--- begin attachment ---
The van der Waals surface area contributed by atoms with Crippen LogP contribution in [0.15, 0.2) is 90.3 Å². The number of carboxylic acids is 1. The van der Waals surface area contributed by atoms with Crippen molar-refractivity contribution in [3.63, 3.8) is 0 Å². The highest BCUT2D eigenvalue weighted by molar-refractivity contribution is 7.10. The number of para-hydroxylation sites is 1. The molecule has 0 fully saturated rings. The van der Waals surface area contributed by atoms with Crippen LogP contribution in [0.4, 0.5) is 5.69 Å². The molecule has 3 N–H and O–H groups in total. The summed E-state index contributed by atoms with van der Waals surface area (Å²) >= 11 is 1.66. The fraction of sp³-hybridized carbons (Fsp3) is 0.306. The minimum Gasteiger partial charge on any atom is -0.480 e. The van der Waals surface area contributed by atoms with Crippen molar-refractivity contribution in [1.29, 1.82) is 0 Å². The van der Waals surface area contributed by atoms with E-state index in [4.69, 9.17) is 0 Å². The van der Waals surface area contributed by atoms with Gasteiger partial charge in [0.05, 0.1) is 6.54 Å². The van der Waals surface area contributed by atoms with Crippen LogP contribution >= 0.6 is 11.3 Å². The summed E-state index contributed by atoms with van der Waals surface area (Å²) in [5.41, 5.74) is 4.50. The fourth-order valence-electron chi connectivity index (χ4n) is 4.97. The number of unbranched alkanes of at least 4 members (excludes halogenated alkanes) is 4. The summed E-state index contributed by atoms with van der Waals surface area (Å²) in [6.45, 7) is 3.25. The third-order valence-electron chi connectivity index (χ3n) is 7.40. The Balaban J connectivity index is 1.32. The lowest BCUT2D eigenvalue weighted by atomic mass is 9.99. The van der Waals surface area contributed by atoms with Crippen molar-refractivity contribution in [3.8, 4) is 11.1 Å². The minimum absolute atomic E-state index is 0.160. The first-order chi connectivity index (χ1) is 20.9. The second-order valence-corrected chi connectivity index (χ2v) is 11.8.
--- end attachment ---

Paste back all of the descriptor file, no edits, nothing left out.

The van der Waals surface area contributed by atoms with Crippen LogP contribution in [0.15, 0.2) is 90.3 Å². The number of carboxylic acids is 1. The van der Waals surface area contributed by atoms with Crippen molar-refractivity contribution in [3.63, 3.8) is 0 Å². The highest BCUT2D eigenvalue weighted by molar-refractivity contribution is 7.10. The number of para-hydroxylation sites is 1. The molecule has 0 fully saturated rings. The van der Waals surface area contributed by atoms with Crippen LogP contribution in [0.4, 0.5) is 5.69 Å². The molecule has 3 N–H and O–H groups in total. The summed E-state index contributed by atoms with van der Waals surface area (Å²) >= 11 is 1.66. The fraction of sp³-hybridized carbons (Fsp3) is 0.306. The minimum Gasteiger partial charge on any atom is -0.480 e. The van der Waals surface area contributed by atoms with Crippen molar-refractivity contribution in [1.29, 1.82) is 0 Å². The van der Waals surface area contributed by atoms with E-state index in [4.69, 9.17) is 0 Å². The van der Waals surface area contributed by atoms with Gasteiger partial charge in [0.05, 0.1) is 6.54 Å². The van der Waals surface area contributed by atoms with Crippen LogP contribution >= 0.6 is 11.3 Å². The summed E-state index contributed by atoms with van der Waals surface area (Å²) in [5.41, 5.74) is 4.50. The fourth-order valence-electron chi connectivity index (χ4n) is 4.97. The number of unbranched alkanes of at least 4 members (excludes halogenated alkanes) is 4. The summed E-state index contributed by atoms with van der Waals surface area (Å²) in [6.45, 7) is 3.25. The third-order valence-electron chi connectivity index (χ3n) is 7.40. The Balaban J connectivity index is 1.32. The lowest BCUT2D eigenvalue weighted by atomic mass is 9.99. The van der Waals surface area contributed by atoms with Crippen molar-refractivity contribution in [3.8, 4) is 11.1 Å². The minimum absolute atomic E-state index is 0.160. The first-order chi connectivity index (χ1) is 20.9. The second-order valence-corrected chi connectivity index (χ2v) is 11.8.